5 Things We Learnt From Under Armour’s 2019 Q1 Financial Report
Things have been looking up for Under Armour recently, and that appears to be continuing into 2019.
The brand recently let loose with its Q1 report for 2019 but, as you might expect, it's as dry as a grandfather's sense of humour. Thankfully for you, we've done the hard work ourselves and pulled out five key points that are worth highlighting. While four of them may have you wanting to add some UA stock to your portfolio ASAP, the fifth shows that there's reason to proceed with caution...
5. Earnings and Sales Topped Analysts’ Expectations
Ahead of 2019, analysts expected Under Armour to break even with sales of about $1.18 billion in the first quarter of 2019. However, the brand ended up earning five cents per share for Q1 (which ended March 31) on sales of $1.21 billion. The result is net income of $22.48 million for the quarter, which is a whole lot better than numbers from the same time last year: in Q1 of 2018, UA lost $30.24 million.
4. Profit Outlook Has Been Raised for Fiscal 2019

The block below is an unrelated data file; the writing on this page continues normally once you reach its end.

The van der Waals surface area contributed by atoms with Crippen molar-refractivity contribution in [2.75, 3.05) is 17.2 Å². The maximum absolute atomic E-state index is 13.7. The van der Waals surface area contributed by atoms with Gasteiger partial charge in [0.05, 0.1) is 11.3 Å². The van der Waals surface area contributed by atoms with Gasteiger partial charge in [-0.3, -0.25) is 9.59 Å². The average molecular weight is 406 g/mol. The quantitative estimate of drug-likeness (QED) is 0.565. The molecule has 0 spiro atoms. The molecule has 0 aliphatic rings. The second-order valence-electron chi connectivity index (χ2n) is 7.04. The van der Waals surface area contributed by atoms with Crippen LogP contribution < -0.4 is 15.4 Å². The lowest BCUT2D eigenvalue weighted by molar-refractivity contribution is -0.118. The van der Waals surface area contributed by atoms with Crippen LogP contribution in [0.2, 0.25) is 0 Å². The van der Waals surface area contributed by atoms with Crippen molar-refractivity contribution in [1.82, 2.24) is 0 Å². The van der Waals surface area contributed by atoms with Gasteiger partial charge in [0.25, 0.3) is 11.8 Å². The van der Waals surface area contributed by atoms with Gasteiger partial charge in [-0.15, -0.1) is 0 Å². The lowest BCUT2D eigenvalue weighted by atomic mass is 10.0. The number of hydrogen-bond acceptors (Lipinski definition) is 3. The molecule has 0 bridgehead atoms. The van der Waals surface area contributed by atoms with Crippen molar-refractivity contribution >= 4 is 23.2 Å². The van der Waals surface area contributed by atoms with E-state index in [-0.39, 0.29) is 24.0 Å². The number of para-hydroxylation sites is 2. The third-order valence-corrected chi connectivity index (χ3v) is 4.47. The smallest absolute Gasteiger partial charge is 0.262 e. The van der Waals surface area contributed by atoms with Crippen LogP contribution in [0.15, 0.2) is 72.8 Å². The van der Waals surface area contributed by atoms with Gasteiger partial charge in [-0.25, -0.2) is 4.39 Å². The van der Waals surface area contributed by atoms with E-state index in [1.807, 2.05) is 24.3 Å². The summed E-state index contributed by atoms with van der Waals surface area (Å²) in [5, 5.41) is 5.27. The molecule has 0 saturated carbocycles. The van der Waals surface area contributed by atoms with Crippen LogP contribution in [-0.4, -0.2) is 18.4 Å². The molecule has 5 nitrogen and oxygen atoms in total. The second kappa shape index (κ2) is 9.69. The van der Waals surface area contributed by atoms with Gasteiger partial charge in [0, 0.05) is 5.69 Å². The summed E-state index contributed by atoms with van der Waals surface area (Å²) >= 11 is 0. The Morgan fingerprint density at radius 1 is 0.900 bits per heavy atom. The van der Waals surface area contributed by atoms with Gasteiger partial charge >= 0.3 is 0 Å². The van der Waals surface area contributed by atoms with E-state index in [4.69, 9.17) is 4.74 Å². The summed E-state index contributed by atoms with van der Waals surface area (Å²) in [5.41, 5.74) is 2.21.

As a direct result of the brand's Q1 performance, Under Armour is now expecting 2019 to be even more profitable than it had originally projected. All in all, earnings are expected to be up to 33 or 34 cents per share for Fiscal 2019, with revenues up somewhere between three and four per cent.
3. Signature Kicks and Runners Reign Supreme
So just how exactly did Under Armour beat expectations in Q1? Look no further than some of its flagship footwear. Dwayne 'The Rock' Johnson's signature Project Rock – and corresponding line of apparel and accessories – are amongst UA's best-sellers, as are Steph Curry's Curry 6 and Under Armour's various Hovr product. Under Armour is also starting to make more waves amongst runners, which helped drive footwear sales to an eight per cent increase overall.
2. Growth Abroad
Under Armour's improved finances owe a massive thanks to a higher profile overseas. According to UA, revenues from international markets now make up 27 per cent of total sales, and grew 12 per cent in Q1 2019 alone, to $328 million.
1. A Continued Uphill Battle at Home, Though
Despite all of that growth abroad, Under Armour is still facing an uphill battle – especially on its home soil. Sales in North America actually decreased three per cent in Q1 to $843 million as the brand continues to face stiff competition from its competitors. Some analysts believe Under Armour has struggled in North America because it has failed to jump on the athleisure bandwagon while its competitors have gone all-in.